Information & Referral

If you have come to our site seeking information, guidance, or referral services for yourself or another person, you have come to the right place. Wellspring is here to provide education and support to those who need assistance confronting the disease of alcoholism and drug dependence.

Information & Referral

Treatment Referrals
Suffering from an addiction problem? We can help you find a treatment facility. You can either browse through our local Treatment Directory, allow us to make suggested referrals by using our self-administered Screening Tool, or if you prefer speaking with one of our professionals, call our confidential Referral Helpline. We are available Monday through Friday from 8 a.m. to 9 p.m. You can also contact us via email at While not intended to diagnose a substance abuse problem, each of these options will help narrow your search for a program that best meets your needs. Note that the options provided do not represent an exhaustive list of all available programs or constitute an endorsement of particular programs. However, these are programs we have worked with and have consistently received positive feedback from those who have accessed their services. If you live outside of Middlesex County New Jersey, you can get help now by calling the New Jersey Addiction Services Hotline anytime at 844-276-2777. You can also access the New Jersey Mental Health Cares Information and Referral Helpline at 1-866-202-HELP (4357).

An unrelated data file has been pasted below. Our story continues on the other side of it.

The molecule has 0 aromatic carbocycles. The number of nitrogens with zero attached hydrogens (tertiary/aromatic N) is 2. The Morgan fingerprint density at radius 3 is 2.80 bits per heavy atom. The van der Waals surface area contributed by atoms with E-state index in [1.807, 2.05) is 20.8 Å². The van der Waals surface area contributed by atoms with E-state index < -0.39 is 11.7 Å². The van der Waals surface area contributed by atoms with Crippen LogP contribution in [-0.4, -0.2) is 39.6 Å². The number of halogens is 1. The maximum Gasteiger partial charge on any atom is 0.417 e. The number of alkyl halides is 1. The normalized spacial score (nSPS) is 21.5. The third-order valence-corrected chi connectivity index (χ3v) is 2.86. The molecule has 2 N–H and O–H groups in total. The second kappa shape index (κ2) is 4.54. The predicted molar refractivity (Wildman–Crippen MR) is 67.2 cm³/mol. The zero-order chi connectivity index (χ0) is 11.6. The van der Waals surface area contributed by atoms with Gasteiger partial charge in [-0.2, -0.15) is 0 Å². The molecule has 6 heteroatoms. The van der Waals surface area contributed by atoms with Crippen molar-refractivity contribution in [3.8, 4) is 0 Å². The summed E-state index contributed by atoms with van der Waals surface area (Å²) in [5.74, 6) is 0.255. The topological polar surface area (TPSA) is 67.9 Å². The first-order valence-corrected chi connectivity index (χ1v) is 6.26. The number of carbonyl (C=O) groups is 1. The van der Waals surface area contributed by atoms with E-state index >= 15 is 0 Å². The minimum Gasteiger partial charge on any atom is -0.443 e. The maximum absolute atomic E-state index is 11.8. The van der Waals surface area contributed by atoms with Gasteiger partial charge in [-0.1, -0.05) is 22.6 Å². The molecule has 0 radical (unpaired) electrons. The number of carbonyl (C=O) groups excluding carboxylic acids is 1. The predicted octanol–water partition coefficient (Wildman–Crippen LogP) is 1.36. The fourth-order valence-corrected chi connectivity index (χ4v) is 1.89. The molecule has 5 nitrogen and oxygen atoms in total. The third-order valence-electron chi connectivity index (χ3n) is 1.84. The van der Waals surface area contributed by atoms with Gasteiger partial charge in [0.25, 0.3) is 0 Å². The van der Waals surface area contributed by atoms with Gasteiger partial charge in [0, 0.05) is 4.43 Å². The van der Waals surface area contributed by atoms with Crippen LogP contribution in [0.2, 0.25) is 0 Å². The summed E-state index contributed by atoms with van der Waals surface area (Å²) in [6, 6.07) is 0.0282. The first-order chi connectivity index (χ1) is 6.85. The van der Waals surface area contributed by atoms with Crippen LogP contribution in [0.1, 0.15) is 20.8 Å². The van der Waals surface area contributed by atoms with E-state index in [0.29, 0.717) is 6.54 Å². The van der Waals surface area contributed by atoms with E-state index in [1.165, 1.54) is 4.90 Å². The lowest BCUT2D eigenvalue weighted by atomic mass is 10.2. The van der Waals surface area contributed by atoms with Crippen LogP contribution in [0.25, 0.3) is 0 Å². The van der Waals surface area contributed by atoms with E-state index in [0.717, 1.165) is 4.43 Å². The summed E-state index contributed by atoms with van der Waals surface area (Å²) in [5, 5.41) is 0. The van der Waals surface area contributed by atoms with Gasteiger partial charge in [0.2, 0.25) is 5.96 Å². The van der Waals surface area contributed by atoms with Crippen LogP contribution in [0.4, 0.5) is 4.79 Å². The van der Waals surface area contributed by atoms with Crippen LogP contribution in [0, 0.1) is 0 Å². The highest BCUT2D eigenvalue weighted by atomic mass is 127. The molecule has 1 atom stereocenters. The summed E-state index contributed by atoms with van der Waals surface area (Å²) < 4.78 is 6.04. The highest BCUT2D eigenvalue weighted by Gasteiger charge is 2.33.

If you live outside of New Jersey, reach out to the National Council on Alcoholism and Drug Dependence at or 212-269-7797 to find your nearest local resources.
Jason Surks Memorial Resource Center
The Jason Surks Memorial Prevention Resource Center at Wellspring serves as a clearinghouse for free information about alcohol, tobacco and other drugs. Explore our vast collection of online information and helpful links, or visit us at our East Brunswick, NJ location to access free pamphlets, posters and DVD lending library.
More than just a physical and web-based library, our Resource Center is people. If you need assistance planning an educational program, need information for a health fair, or would like to contract with our staff to provide presentations in your community, please call us at 732-254-3344 or send us an email request at